“Superpower” Bacterium Discovered in Antarctica


| LAST UPDATE 05/31/2022

By Stanley Wickens
Antarctica antibiotic-resistant bacteria
REDA&CO / Contributor via Getty Images

It's no secret that climate change is one of the biggest threats to humans on the planet - and for so many reasons. But scientists may have just discovered yet another one of the deadly outcomes of this dangerous phenomenon.

A "superpower" bacterium that lives in Antarctica could potentially cause the next global pandemic, according to scientists. According to Andres Marcoleta, a researcher from the University of Chile, the bacteria has DNA fragments that have the ability to resist extreme conditions and can be transferred to other types of bacteria. They discovered that this type of bacterium has built-in antibiotic resistance, meaning that any treatment we currently have for it may be completely useless. "We know that the soils of the Antarctic Peninsula, one of the polar areas most impacted by melting ice, host a great diversity of bacteria and that some of them constitute a potential source of ancestral genes that confer resistance to antibiotics." Surely, scientists are working to make sure this deadly microorganism stays put so that humans don't come into contact with it, right? Well, apparently, it's not as easy as it sounds. 

antibiotic-resistant bacteria discovery
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According to the team of researchers, climate change may be on this dangerous bug's side. In a study published in the journal Science of the Total Environment in March 2022, the researchers explained that climate change may help the unfreeze bacterium from the ice and allow them to spread past polar regions. And we can only imagine how catastrophic the consequences of this might be.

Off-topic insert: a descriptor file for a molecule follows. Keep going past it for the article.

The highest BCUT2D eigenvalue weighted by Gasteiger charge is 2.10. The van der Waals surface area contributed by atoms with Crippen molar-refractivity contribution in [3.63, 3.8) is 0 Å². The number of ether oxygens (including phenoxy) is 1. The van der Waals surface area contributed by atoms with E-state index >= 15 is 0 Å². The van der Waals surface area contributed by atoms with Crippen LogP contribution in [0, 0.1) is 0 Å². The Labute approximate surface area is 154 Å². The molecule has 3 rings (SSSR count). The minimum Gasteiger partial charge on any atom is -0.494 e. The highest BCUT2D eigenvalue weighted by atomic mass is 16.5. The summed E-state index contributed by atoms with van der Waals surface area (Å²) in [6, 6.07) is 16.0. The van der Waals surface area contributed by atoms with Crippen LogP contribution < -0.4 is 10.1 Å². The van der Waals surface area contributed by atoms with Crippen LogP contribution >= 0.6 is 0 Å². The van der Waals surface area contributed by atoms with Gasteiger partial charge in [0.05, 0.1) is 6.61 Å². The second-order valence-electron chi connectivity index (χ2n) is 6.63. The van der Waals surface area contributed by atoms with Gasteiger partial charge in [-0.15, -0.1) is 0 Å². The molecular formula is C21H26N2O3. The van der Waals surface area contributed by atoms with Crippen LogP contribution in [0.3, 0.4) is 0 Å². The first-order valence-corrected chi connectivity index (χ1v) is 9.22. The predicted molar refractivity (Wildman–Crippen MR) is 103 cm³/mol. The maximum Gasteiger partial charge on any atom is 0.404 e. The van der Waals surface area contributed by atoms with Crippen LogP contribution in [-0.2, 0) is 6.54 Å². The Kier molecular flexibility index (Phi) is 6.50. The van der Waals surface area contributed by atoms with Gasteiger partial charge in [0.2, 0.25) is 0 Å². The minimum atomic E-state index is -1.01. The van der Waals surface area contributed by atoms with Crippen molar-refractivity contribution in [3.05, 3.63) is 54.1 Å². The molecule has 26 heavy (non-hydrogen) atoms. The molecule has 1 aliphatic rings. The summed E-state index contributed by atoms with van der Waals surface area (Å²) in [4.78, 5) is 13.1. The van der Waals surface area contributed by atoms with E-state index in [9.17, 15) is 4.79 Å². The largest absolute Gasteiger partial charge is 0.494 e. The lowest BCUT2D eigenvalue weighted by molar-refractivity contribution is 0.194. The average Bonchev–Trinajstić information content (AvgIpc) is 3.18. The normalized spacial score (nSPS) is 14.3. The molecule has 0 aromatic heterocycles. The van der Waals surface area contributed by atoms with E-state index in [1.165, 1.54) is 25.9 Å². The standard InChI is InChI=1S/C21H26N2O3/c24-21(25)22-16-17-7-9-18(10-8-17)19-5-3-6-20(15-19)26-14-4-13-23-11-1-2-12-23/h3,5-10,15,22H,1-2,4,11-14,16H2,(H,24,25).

Among the many shocking discoveries these scientists made about the bacteria was that they were nearly indestructible. One of the predominant groups found on the continent, called Pseudomonas bacteria, could be a source of "resistance genes" that can't be destroyed by your average disinfectants. "It is worth asking whether climate change could have an impact on the occurrence of infectious diseases," researchers said. "In a possible scenario, these genes could leave this reservoir and promote the emergence and proliferation of infectious diseases." However, one good thing that may come out of this discovery is the use of these bacterium for research purposes. But for the time being, scientists are working on preventing their spread as much as possible. Stay tuned while this story develops.

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